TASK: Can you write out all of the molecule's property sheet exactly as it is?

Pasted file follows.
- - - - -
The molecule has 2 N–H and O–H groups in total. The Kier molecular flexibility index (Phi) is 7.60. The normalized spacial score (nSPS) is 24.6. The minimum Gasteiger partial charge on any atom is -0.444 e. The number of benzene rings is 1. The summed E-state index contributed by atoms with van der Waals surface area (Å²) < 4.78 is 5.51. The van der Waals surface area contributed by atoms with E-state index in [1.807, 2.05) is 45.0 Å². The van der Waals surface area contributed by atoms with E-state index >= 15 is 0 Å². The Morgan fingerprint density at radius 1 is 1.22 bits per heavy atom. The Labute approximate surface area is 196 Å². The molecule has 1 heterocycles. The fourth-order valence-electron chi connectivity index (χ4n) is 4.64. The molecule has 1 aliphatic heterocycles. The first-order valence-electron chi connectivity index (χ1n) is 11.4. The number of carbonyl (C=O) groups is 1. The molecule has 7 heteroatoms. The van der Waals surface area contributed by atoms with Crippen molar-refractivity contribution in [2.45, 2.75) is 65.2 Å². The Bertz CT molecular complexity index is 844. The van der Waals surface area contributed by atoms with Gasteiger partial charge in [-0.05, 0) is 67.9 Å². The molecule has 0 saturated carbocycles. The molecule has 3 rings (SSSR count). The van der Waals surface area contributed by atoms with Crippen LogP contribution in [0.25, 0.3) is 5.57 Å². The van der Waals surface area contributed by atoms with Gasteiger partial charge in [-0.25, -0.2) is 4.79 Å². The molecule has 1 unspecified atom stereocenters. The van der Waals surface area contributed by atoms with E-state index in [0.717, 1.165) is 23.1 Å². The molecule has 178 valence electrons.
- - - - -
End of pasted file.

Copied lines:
The molecule has 2 N–H and O–H groups in total. The Kier molecular flexibility index (Phi) is 7.60. The normalized spacial score (nSPS) is 24.6. The minimum Gasteiger partial charge on any atom is -0.444 e. The number of benzene rings is 1. The summed E-state index contributed by atoms with van der Waals surface area (Å²) < 4.78 is 5.51. The van der Waals surface area contributed by atoms with E-state index in [1.807, 2.05) is 45.0 Å². The van der Waals surface area contributed by atoms with E-state index >= 15 is 0 Å². The Morgan fingerprint density at radius 1 is 1.22 bits per heavy atom. The Labute approximate surface area is 196 Å². The molecule has 1 heterocycles. The fourth-order valence-electron chi connectivity index (χ4n) is 4.64. The molecule has 1 aliphatic heterocycles. The first-order valence-electron chi connectivity index (χ1n) is 11.4. The number of carbonyl (C=O) groups is 1. The molecule has 7 heteroatoms. The van der Waals surface area contributed by atoms with Crippen molar-refractivity contribution in [2.45, 2.75) is 65.2 Å². The Bertz CT molecular complexity index is 844. The van der Waals surface area contributed by atoms with Gasteiger partial charge in [-0.05, 0) is 67.9 Å². The molecule has 0 saturated carbocycles. The molecule has 3 rings (SSSR count). The van der Waals surface area contributed by atoms with Crippen LogP contribution in [0.25, 0.3) is 5.57 Å². The van der Waals surface area contributed by atoms with Gasteiger partial charge in [-0.25, -0.2) is 4.79 Å². The molecule has 1 unspecified atom stereocenters. The van der Waals surface area contributed by atoms with E-state index in [0.717, 1.165) is 23.1 Å². The molecule has 178 valence electrons.